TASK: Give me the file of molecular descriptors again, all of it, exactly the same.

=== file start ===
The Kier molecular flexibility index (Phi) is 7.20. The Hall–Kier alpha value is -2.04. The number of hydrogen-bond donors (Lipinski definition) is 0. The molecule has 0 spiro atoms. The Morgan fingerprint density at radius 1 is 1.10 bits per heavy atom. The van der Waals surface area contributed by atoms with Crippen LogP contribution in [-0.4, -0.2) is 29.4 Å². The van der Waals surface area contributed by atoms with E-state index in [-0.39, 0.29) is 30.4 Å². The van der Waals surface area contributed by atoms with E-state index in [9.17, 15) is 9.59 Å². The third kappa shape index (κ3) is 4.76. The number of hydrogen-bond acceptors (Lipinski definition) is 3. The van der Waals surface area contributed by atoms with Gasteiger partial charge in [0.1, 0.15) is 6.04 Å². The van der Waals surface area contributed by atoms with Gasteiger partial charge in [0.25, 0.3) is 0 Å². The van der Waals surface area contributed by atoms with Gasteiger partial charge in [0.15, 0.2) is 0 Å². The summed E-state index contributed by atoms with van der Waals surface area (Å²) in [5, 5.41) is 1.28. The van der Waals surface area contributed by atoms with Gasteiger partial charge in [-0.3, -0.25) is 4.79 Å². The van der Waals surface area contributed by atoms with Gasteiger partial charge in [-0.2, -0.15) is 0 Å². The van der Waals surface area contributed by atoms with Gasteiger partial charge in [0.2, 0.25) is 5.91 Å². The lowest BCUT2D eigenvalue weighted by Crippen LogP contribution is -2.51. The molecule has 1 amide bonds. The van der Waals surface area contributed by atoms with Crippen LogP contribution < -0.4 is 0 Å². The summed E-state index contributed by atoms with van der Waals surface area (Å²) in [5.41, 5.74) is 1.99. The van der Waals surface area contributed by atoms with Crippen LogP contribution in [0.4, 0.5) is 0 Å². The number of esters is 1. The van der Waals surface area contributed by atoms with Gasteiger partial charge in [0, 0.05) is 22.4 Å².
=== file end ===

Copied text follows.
The Kier molecular flexibility index (Phi) is 7.20. The Hall–Kier alpha value is -2.04. The number of hydrogen-bond donors (Lipinski definition) is 0. The molecule has 0 spiro atoms. The Morgan fingerprint density at radius 1 is 1.10 bits per heavy atom. The van der Waals surface area contributed by atoms with Crippen LogP contribution in [-0.4, -0.2) is 29.4 Å². The van der Waals surface area contributed by atoms with E-state index in [-0.39, 0.29) is 30.4 Å². The van der Waals surface area contributed by atoms with E-state index in [9.17, 15) is 9.59 Å². The third kappa shape index (κ3) is 4.76. The number of hydrogen-bond acceptors (Lipinski definition) is 3. The van der Waals surface area contributed by atoms with Gasteiger partial charge in [0.1, 0.15) is 6.04 Å². The van der Waals surface area contributed by atoms with Gasteiger partial charge in [0.25, 0.3) is 0 Å². The van der Waals surface area contributed by atoms with Gasteiger partial charge in [0.15, 0.2) is 0 Å². The summed E-state index contributed by atoms with van der Waals surface area (Å²) in [5, 5.41) is 1.28. The van der Waals surface area contributed by atoms with Gasteiger partial charge in [-0.3, -0.25) is 4.79 Å². The van der Waals surface area contributed by atoms with Gasteiger partial charge in [-0.2, -0.15) is 0 Å². The van der Waals surface area contributed by atoms with Gasteiger partial charge in [0.2, 0.25) is 5.91 Å². The lowest BCUT2D eigenvalue weighted by Crippen LogP contribution is -2.51. The molecule has 1 amide bonds. The van der Waals surface area contributed by atoms with Crippen LogP contribution < -0.4 is 0 Å². The summed E-state index contributed by atoms with van der Waals surface area (Å²) in [5.41, 5.74) is 1.99. The van der Waals surface area contributed by atoms with Crippen LogP contribution in [0.4, 0.5) is 0 Å². The number of esters is 1. The van der Waals surface area contributed by atoms with Gasteiger partial charge in [0, 0.05) is 22.4 Å².